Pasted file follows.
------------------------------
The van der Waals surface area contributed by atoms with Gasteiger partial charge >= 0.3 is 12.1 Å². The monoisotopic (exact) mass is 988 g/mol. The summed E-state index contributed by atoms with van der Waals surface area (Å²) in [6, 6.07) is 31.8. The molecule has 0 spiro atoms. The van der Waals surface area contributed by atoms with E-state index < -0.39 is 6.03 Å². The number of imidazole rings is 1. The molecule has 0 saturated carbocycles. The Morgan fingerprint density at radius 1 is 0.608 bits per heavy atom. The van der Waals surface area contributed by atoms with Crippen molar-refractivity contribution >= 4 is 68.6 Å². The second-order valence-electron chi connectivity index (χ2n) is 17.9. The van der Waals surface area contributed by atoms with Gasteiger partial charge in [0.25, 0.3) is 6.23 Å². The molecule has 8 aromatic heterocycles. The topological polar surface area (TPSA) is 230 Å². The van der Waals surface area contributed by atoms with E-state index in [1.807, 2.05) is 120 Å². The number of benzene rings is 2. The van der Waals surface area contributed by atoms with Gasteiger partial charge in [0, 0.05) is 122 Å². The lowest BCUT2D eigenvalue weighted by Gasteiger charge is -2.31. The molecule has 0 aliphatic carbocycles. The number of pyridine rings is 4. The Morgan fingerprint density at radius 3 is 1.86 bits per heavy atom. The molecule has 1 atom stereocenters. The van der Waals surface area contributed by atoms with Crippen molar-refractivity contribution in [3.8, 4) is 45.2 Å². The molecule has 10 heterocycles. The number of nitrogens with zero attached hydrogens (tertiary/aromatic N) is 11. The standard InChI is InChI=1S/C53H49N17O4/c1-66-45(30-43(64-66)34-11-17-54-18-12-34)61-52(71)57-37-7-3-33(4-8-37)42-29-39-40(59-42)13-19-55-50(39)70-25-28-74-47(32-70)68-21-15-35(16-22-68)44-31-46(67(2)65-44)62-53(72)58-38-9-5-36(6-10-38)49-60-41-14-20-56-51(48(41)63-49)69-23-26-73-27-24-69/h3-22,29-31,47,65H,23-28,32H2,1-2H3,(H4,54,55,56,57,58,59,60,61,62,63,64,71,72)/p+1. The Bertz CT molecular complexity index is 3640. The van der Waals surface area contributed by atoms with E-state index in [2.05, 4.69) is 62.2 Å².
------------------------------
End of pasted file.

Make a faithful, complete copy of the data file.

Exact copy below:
The van der Waals surface area contributed by atoms with Gasteiger partial charge >= 0.3 is 12.1 Å². The monoisotopic (exact) mass is 988 g/mol. The summed E-state index contributed by atoms with van der Waals surface area (Å²) in [6, 6.07) is 31.8. The molecule has 0 spiro atoms. The van der Waals surface area contributed by atoms with E-state index < -0.39 is 6.03 Å². The number of imidazole rings is 1. The molecule has 0 saturated carbocycles. The Morgan fingerprint density at radius 1 is 0.608 bits per heavy atom. The van der Waals surface area contributed by atoms with Crippen molar-refractivity contribution >= 4 is 68.6 Å². The second-order valence-electron chi connectivity index (χ2n) is 17.9. The van der Waals surface area contributed by atoms with Gasteiger partial charge in [0.25, 0.3) is 6.23 Å². The molecule has 8 aromatic heterocycles. The topological polar surface area (TPSA) is 230 Å². The van der Waals surface area contributed by atoms with E-state index in [1.807, 2.05) is 120 Å². The number of benzene rings is 2. The van der Waals surface area contributed by atoms with Gasteiger partial charge in [0, 0.05) is 122 Å². The lowest BCUT2D eigenvalue weighted by Gasteiger charge is -2.31. The molecule has 0 aliphatic carbocycles. The number of pyridine rings is 4. The Morgan fingerprint density at radius 3 is 1.86 bits per heavy atom. The molecule has 1 atom stereocenters. The van der Waals surface area contributed by atoms with Crippen molar-refractivity contribution in [3.8, 4) is 45.2 Å². The molecule has 10 heterocycles. The number of nitrogens with zero attached hydrogens (tertiary/aromatic N) is 11. The standard InChI is InChI=1S/C53H49N17O4/c1-66-45(30-43(64-66)34-11-17-54-18-12-34)61-52(71)57-37-7-3-33(4-8-37)42-29-39-40(59-42)13-19-55-50(39)70-25-28-74-47(32-70)68-21-15-35(16-22-68)44-31-46(67(2)65-44)62-53(72)58-38-9-5-36(6-10-38)49-60-41-14-20-56-51(48(41)63-49)69-23-26-73-27-24-69/h3-22,29-31,47,65H,23-28,32H2,1-2H3,(H4,54,55,56,57,58,59,60,61,62,63,64,71,72)/p+1. The Bertz CT molecular complexity index is 3640. The van der Waals surface area contributed by atoms with E-state index in [2.05, 4.69) is 62.2 Å².